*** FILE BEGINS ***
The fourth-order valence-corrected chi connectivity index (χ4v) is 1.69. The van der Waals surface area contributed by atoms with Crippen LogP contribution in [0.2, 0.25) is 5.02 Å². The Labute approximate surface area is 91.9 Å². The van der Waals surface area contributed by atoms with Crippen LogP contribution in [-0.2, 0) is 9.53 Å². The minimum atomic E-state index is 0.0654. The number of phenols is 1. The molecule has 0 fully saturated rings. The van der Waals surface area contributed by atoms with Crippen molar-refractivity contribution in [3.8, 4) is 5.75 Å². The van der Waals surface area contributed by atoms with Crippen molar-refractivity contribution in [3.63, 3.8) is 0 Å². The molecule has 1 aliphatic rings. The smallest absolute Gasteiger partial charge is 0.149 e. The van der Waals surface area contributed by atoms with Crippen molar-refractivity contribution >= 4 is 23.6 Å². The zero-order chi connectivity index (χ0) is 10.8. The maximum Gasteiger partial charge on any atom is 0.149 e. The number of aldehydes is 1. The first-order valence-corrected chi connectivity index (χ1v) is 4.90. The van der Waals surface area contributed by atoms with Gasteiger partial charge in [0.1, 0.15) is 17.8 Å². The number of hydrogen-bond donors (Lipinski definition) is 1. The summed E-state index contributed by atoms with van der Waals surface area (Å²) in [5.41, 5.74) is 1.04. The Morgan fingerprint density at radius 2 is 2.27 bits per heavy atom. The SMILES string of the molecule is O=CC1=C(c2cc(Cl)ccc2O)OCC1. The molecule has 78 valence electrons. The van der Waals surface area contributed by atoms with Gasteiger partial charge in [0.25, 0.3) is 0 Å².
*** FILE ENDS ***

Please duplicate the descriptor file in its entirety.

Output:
The fourth-order valence-corrected chi connectivity index (χ4v) is 1.69. The van der Waals surface area contributed by atoms with Crippen LogP contribution in [0.2, 0.25) is 5.02 Å². The Labute approximate surface area is 91.9 Å². The van der Waals surface area contributed by atoms with Crippen LogP contribution in [-0.2, 0) is 9.53 Å². The minimum atomic E-state index is 0.0654. The number of phenols is 1. The molecule has 0 fully saturated rings. The van der Waals surface area contributed by atoms with Crippen molar-refractivity contribution in [3.8, 4) is 5.75 Å². The van der Waals surface area contributed by atoms with Crippen molar-refractivity contribution in [3.63, 3.8) is 0 Å². The molecule has 1 aliphatic rings. The smallest absolute Gasteiger partial charge is 0.149 e. The van der Waals surface area contributed by atoms with Crippen molar-refractivity contribution >= 4 is 23.6 Å². The zero-order chi connectivity index (χ0) is 10.8. The maximum Gasteiger partial charge on any atom is 0.149 e. The number of aldehydes is 1. The first-order valence-corrected chi connectivity index (χ1v) is 4.90. The van der Waals surface area contributed by atoms with Gasteiger partial charge in [0.1, 0.15) is 17.8 Å². The number of hydrogen-bond donors (Lipinski definition) is 1. The summed E-state index contributed by atoms with van der Waals surface area (Å²) in [5.41, 5.74) is 1.04. The Morgan fingerprint density at radius 2 is 2.27 bits per heavy atom. The SMILES string of the molecule is O=CC1=C(c2cc(Cl)ccc2O)OCC1. The molecule has 78 valence electrons. The van der Waals surface area contributed by atoms with Gasteiger partial charge in [0.25, 0.3) is 0 Å².